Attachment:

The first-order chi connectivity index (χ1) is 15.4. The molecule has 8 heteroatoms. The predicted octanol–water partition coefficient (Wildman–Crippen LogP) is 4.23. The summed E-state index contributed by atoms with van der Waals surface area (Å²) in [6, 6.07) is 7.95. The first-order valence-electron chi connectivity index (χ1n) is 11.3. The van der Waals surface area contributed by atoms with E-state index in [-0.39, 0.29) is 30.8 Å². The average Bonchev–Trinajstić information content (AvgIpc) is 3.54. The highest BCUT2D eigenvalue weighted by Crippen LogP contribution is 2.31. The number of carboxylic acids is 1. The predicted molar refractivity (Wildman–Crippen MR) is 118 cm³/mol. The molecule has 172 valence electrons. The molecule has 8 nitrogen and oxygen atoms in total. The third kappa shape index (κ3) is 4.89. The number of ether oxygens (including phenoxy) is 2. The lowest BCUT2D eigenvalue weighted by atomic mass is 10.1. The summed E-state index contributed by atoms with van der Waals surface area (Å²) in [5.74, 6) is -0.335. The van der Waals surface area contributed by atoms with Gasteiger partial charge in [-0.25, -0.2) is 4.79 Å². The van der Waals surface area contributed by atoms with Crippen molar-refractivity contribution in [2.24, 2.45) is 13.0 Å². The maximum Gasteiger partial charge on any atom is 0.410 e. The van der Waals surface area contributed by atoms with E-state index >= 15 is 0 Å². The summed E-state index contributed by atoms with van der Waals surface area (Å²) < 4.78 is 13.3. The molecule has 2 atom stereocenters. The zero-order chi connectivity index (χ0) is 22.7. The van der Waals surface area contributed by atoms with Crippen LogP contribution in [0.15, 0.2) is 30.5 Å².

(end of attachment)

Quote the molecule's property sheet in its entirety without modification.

The first-order chi connectivity index (χ1) is 15.4. The molecule has 8 heteroatoms. The predicted octanol–water partition coefficient (Wildman–Crippen LogP) is 4.23. The summed E-state index contributed by atoms with van der Waals surface area (Å²) in [6, 6.07) is 7.95. The first-order valence-electron chi connectivity index (χ1n) is 11.3. The van der Waals surface area contributed by atoms with E-state index in [-0.39, 0.29) is 30.8 Å². The average Bonchev–Trinajstić information content (AvgIpc) is 3.54. The highest BCUT2D eigenvalue weighted by Crippen LogP contribution is 2.31. The number of carboxylic acids is 1. The predicted molar refractivity (Wildman–Crippen MR) is 118 cm³/mol. The molecule has 172 valence electrons. The molecule has 8 nitrogen and oxygen atoms in total. The third kappa shape index (κ3) is 4.89. The number of ether oxygens (including phenoxy) is 2. The lowest BCUT2D eigenvalue weighted by atomic mass is 10.1. The summed E-state index contributed by atoms with van der Waals surface area (Å²) in [5.74, 6) is -0.335. The van der Waals surface area contributed by atoms with Gasteiger partial charge in [-0.25, -0.2) is 4.79 Å². The van der Waals surface area contributed by atoms with Crippen molar-refractivity contribution in [2.24, 2.45) is 13.0 Å². The maximum Gasteiger partial charge on any atom is 0.410 e. The van der Waals surface area contributed by atoms with E-state index >= 15 is 0 Å². The summed E-state index contributed by atoms with van der Waals surface area (Å²) < 4.78 is 13.3. The molecule has 2 atom stereocenters. The zero-order chi connectivity index (χ0) is 22.7. The van der Waals surface area contributed by atoms with Crippen LogP contribution in [0.15, 0.2) is 30.5 Å².